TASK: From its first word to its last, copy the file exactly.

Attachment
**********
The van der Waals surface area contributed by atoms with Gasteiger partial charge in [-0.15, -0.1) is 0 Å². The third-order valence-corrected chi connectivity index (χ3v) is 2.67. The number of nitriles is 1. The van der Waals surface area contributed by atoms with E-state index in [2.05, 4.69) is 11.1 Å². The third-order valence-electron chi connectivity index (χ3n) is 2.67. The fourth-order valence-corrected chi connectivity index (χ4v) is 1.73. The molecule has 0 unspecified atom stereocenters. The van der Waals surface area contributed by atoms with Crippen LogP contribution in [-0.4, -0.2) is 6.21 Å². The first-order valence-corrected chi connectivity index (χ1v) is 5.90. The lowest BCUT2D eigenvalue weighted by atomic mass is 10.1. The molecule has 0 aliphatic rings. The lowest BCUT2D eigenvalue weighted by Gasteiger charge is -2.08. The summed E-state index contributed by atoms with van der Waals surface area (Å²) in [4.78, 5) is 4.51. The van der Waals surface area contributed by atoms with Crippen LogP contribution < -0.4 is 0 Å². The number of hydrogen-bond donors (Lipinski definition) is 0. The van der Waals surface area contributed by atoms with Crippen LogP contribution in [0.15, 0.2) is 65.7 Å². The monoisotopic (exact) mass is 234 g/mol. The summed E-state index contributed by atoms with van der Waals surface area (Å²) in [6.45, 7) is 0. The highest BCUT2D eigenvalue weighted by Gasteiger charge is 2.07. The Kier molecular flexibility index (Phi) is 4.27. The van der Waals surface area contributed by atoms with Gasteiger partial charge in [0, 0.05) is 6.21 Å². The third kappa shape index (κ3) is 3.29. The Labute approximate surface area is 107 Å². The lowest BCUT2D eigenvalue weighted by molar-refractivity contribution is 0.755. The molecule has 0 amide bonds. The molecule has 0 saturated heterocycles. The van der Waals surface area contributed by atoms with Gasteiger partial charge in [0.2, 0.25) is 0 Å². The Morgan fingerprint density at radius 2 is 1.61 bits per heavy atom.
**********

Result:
The van der Waals surface area contributed by atoms with Gasteiger partial charge in [-0.15, -0.1) is 0 Å². The third-order valence-corrected chi connectivity index (χ3v) is 2.67. The number of nitriles is 1. The van der Waals surface area contributed by atoms with E-state index in [2.05, 4.69) is 11.1 Å². The third-order valence-electron chi connectivity index (χ3n) is 2.67. The fourth-order valence-corrected chi connectivity index (χ4v) is 1.73. The molecule has 0 unspecified atom stereocenters. The van der Waals surface area contributed by atoms with Crippen LogP contribution in [-0.4, -0.2) is 6.21 Å². The first-order valence-corrected chi connectivity index (χ1v) is 5.90. The lowest BCUT2D eigenvalue weighted by atomic mass is 10.1. The molecule has 0 aliphatic rings. The lowest BCUT2D eigenvalue weighted by Gasteiger charge is -2.08. The summed E-state index contributed by atoms with van der Waals surface area (Å²) in [4.78, 5) is 4.51. The van der Waals surface area contributed by atoms with Crippen LogP contribution < -0.4 is 0 Å². The number of hydrogen-bond donors (Lipinski definition) is 0. The van der Waals surface area contributed by atoms with Crippen LogP contribution in [0.15, 0.2) is 65.7 Å². The monoisotopic (exact) mass is 234 g/mol. The summed E-state index contributed by atoms with van der Waals surface area (Å²) in [6.45, 7) is 0. The highest BCUT2D eigenvalue weighted by Gasteiger charge is 2.07. The Kier molecular flexibility index (Phi) is 4.27. The van der Waals surface area contributed by atoms with Gasteiger partial charge in [0, 0.05) is 6.21 Å². The third kappa shape index (κ3) is 3.29. The Labute approximate surface area is 107 Å². The lowest BCUT2D eigenvalue weighted by molar-refractivity contribution is 0.755. The molecule has 0 amide bonds. The molecule has 0 saturated heterocycles. The van der Waals surface area contributed by atoms with Gasteiger partial charge in [0.2, 0.25) is 0 Å². The Morgan fingerprint density at radius 2 is 1.61 bits per heavy atom.